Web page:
Tafelberg is one of the most recognizable mountains in South Africa. Although the name "Tafelberg" (meaning Table Mountain) is given to just about any flat topped mountain in this country, this particular one stands out. This peak is the second highest in the Cedarberg range, after Sneeuberg, 2027m, which lies opposite it across the farm valley. The Cedarberg range lies about 200km north of Cape Town, near the town of Citrusdal. The range is famous for its Cedar trees, which give it its name, and also the striking red sandstone rock formations scattered all around the area, notably the Wolfberg Cracks and Wolfberg Arch, The Maltese Cross, and Tafelberg itself.
Tafelberg is comprised of a great block of sandstone about 140m high, which falls away to steep scree slopes below. Next to it is a smaller peak called The Spout (see pictures and see why), which requires a rock climb to reach the top. The great summit block looks impregnable from most angles, however it has a line of weakness which a competent hiker can exploit, a steep, rocky gully cutting into it from the "back", which terminates in a scramble aided by a fixed chain. There are also numerous rock routes on the south west face (the front face) of variable difficulties, and guidebooks are available for RD's.
Drive north from Cape Town to the town of Citrusdal. Just north of the town a gravel road will take you to the Algeria forest station, and then on into the Cedarberg proper. This gravel road is prone to wicked corrugations, and it winds up a mountain pass below which many a car wreck can be seen, so take care. The road didn't seem to bad last year, but we were in a Land Rover. The area can also be approached from the southwest by the Grootrivier road, which is also gravel and is longer, but is usually in better condition than the Algeria road.
Once in the main Cedarberg valley, the most direct approach to Tafelberg is by Welbedacht Kloof. This involves a steady climb of about 500m on a good path, up to the plateau below the big peaks, the Shale band. Here you will find an old 4x4 track which you would then follow southeast for about 1.5km, and then look for a cairn and a path leading up the ridge to your left. By now Tafelberg will be hidden by Consolation Peak and its long ridge. The final climb is described under "Routes". (Note: there is a fairly decent river to wade through at the bottom of Welbedacht Kloof, which tends to swell somewhat after the winter rains.) Another way to reach the foot of the peak is to come from the southeast along the track which ends near the holiday cottages at Sanddrif, however this is quite a long way, but it is possible to climb the peak by this route in one long day (be fit).
In my opinion, the best way to get to the base of the final climb is to do a multi-day traverse, starting at Algeria forest station and climbing to the Middelberg hut (the first bit is a bit boring)and then on to the Crystal Pool area, finally gaining the Shale band by the very beautiful Engelsmans Kloof. This part of the Cedarberg is my favourite and includes golden grass plains, stunning rock features and isolated boulders of all sizes (great bouldering here), rivers and pools, and a wonderful remote sort of feeling. Engelsmans Kloof tops out at the base of Sneeukop, the region's third highest peak at 1930m. You can bag it or move on to Tafelberg, roughly 12km down the track. There are plenty of huts on this route, and flat camping is plentiful.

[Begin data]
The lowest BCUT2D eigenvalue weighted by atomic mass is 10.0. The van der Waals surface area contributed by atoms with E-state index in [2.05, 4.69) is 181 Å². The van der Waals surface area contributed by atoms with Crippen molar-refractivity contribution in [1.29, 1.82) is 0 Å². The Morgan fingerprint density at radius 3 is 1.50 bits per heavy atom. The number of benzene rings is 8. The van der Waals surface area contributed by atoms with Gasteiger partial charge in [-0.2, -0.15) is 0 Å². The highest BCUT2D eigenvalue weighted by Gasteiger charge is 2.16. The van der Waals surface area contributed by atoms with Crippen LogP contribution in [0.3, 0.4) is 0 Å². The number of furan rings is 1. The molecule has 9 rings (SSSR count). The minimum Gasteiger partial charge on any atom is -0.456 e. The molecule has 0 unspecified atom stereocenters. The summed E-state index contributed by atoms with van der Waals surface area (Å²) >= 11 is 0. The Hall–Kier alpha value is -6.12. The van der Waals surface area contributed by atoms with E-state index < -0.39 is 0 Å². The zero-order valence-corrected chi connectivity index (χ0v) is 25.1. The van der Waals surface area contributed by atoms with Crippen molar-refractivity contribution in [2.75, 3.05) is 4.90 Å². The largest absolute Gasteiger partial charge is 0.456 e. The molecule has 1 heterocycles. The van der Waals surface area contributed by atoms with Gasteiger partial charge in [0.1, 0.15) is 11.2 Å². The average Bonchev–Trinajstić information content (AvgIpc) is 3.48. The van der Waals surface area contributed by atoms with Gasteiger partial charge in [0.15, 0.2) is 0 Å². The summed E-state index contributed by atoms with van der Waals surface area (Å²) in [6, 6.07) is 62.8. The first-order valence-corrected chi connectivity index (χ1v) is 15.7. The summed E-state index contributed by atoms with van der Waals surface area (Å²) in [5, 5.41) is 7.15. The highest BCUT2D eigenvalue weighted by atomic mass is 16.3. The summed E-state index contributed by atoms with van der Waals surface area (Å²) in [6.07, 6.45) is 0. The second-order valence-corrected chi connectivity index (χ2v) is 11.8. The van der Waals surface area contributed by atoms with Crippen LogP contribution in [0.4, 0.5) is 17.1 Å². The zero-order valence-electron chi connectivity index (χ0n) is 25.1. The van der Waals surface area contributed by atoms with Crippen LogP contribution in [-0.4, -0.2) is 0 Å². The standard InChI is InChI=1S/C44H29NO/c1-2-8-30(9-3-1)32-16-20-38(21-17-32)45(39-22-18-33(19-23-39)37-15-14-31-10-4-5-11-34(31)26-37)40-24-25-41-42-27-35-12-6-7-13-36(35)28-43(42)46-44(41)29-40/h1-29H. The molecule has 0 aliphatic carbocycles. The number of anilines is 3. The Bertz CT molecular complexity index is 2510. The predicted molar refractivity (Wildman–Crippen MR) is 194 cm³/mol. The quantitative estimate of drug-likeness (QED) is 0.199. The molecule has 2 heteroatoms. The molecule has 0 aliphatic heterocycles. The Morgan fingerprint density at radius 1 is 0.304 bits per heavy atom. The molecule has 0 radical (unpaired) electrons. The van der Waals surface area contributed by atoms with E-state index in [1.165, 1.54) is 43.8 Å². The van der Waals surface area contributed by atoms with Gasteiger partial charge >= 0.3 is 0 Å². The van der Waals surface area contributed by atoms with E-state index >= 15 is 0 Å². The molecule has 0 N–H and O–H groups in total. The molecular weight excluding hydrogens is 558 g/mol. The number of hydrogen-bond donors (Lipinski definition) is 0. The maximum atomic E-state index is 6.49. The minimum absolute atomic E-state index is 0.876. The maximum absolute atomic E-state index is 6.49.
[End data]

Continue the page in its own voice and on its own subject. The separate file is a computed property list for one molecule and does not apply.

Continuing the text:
A permit is required to hike in the Cedarberg, it costs about R45 ($6) per day. Parking is free as far as I remember. As with any wilderness area in SA, no fires allowed etc. but camping is permitted. Tafelberg itself is on Cedarberg State land and is covered by the permit, however some parts of the Cedarberg are privately owned, so be aware of this and seek permision before entering any of these areas.
When To Climb
The mountain can be climbed all year round, but in winter snow and ice are common, and this can make the final part of the climb quite tricky and potentially dangerous, but not impossible. Beware also the icy winds that can pick up, they tend to funnel through between Tafelberg and The Spout, so always come prepared.
Summers are hot and dry, water should be carried after leaving the track. You may have to run some distance northwest along the track to a major water course to fill up.
There are a variety of caves and huts to chose from. Your nearest spot is Welbedacht Cave, which is reached by a path branching of the the right (south) near the top of the Kloof. This provides shelter for about 10 people, but in a bad storm the wind and rain might get in. Resident mouse, seal your food packages.
If you chose to do the traverse described above, you will find usable (but not all that pleasant) huts in the Middelberg area (Middelberg Hut), Crystal Pool hut, as well as Sleeppad hut on the Shale band just south of Sneeukop. These are all marked (along with the paths) on the standard 1:50 000 survey maps. One could pitch a tent or sleep out just about anywhere on the Shale band, as it's all fairly flat, but you will struggle to find shelter in a storm. Camping at the foot of Welbedacht Kloof could result in collecting a lot of ticks from the old sheep farming settlements.
The holliday cottages at Sanddrif are very nicely placed and provide the best starting point for the Wolfberg Cracks, as well as access to the 4x4 track, so this is a great place to be.
As already mentioned, hot and dry in summer - carry water. Winters can be well sub-zero (Celsius) so bring good warm, waterproof and windproof gear. Whatever time of year you climb, come prepared for hot and cold.
Check out www.weathersa.co.za for up to date forecasts for the Cedarberg.
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